• Spencer Payne

Whiplash Compensation Claim Reforms To take Effect At End Of May

Claims for whiplash injury in road accidents have been very common in recent years, leading to many people making successful claims, but widespread concern among insurers, government and providers of road transportation services about the rising tide of litigation.

That has led to changes in the law and the latest of these will take effect at the end of May, Taxi Point reports. These will be enforcing provisions included in the 2018 Civil Liability Act.

The new rules set out specific figures that people can receive based on how severe the injury actually is.

While soft tissue damage that could lead to a three-month recovery period might currently net a claimant as much as £1,800, the new rules would cap this at £240, with £20 extra for factors such as shock and travel anxiety.

However, this sliding scale does mean more severe injuries could lead to larger payouts. Figures of over £2,000 are available for those injured for 12-15 months and incapacity for 18-24 months could lead to compensation of more than £4,000.

For this reason, it is wise for those who want to make a whiplash claim beyond the end of this month to take civil legal advice first, in order to establish what sort of case they could bring and how much they are likely to win in the event of a successful claim.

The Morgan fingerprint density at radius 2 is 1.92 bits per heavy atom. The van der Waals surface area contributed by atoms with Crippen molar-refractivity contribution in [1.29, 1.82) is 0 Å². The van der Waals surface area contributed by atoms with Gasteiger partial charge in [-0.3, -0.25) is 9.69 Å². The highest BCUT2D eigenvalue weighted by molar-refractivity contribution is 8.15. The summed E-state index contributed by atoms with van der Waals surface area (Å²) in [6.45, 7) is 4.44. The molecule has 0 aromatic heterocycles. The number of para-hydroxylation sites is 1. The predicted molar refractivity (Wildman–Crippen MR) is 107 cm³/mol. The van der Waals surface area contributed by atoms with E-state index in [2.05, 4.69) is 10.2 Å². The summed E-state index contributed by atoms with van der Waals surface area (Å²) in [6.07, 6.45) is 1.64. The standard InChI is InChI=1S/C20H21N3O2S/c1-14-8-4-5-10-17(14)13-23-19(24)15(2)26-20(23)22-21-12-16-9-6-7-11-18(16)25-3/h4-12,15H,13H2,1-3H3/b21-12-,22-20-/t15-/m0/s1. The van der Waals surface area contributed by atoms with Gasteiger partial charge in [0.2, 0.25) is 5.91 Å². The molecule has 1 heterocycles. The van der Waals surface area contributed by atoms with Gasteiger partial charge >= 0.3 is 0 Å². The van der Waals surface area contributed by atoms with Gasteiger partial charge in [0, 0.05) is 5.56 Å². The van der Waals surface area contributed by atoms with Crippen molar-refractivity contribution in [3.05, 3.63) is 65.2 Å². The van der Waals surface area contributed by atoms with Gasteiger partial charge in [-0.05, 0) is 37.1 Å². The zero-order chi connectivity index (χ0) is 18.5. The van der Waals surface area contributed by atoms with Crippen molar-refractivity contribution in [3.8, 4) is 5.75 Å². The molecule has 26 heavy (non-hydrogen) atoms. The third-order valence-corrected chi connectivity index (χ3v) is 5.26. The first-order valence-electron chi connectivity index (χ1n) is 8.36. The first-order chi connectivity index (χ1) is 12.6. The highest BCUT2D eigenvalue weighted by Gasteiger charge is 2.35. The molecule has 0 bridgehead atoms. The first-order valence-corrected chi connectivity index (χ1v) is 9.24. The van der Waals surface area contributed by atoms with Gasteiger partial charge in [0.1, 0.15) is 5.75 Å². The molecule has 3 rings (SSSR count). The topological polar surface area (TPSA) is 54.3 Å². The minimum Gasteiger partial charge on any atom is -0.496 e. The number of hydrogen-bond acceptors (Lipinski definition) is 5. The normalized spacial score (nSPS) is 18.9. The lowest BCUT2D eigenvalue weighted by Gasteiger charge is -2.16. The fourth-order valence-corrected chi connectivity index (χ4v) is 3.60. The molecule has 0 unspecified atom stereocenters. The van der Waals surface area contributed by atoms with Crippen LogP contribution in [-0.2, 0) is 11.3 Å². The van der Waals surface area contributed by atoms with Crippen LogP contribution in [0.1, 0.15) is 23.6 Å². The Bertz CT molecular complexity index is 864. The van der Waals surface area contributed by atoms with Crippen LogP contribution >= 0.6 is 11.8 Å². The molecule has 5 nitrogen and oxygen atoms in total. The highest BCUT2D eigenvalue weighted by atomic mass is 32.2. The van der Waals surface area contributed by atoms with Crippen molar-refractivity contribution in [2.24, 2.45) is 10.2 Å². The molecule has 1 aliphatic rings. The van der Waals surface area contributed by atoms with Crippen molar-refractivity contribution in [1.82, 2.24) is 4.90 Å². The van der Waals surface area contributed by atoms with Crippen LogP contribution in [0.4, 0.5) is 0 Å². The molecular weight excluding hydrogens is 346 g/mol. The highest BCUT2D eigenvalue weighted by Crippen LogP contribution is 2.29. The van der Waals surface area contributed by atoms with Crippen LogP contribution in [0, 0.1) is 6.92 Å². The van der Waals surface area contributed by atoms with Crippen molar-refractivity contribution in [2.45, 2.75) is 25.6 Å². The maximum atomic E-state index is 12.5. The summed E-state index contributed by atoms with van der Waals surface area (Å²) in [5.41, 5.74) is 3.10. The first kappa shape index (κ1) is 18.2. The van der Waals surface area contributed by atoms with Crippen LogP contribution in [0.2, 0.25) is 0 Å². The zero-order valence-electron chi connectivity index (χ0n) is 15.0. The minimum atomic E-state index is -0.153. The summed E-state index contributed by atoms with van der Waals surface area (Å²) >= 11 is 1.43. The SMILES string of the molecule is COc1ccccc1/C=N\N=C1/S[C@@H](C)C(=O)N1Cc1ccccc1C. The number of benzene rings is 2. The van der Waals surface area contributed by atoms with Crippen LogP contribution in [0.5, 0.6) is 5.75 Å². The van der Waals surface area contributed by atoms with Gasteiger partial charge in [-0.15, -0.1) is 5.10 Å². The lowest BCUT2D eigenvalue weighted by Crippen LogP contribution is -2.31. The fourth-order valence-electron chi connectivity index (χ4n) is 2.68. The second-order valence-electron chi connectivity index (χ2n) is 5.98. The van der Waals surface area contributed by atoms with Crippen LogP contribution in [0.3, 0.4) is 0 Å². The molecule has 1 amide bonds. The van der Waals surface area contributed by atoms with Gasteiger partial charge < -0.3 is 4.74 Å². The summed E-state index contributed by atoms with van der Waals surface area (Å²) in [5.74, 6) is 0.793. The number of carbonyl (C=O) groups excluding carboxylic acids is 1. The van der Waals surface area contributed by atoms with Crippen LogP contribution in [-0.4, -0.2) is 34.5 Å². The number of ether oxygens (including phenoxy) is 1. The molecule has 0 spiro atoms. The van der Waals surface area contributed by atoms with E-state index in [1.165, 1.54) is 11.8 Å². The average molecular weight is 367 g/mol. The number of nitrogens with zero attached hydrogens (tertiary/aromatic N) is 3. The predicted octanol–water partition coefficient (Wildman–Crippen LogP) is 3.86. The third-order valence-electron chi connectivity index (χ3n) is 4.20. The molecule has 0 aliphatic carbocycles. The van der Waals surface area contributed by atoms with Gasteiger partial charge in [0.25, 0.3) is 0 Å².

What is clear is that what was once a major growth industry - claims management - is now in clear decline. As Legal Futures recently noted, the number of claims management firms in the UK has dropped by 80 per cent over the past decade. It cited figures from the Financial Conduct Authority listing 623 of these still being in existence, compared with over 3,000 in 2011.

Such firms have often been derided as ‘ambulance chasers’ and some were notorious for sending unsolicited messages to people who might never have had any reason to make a claim.

However, it is important to note that this does not remove the reality that if you do have a genuine claim, it is still your right to seek compensation. The key is to establish what this is likely to be under the new rules.

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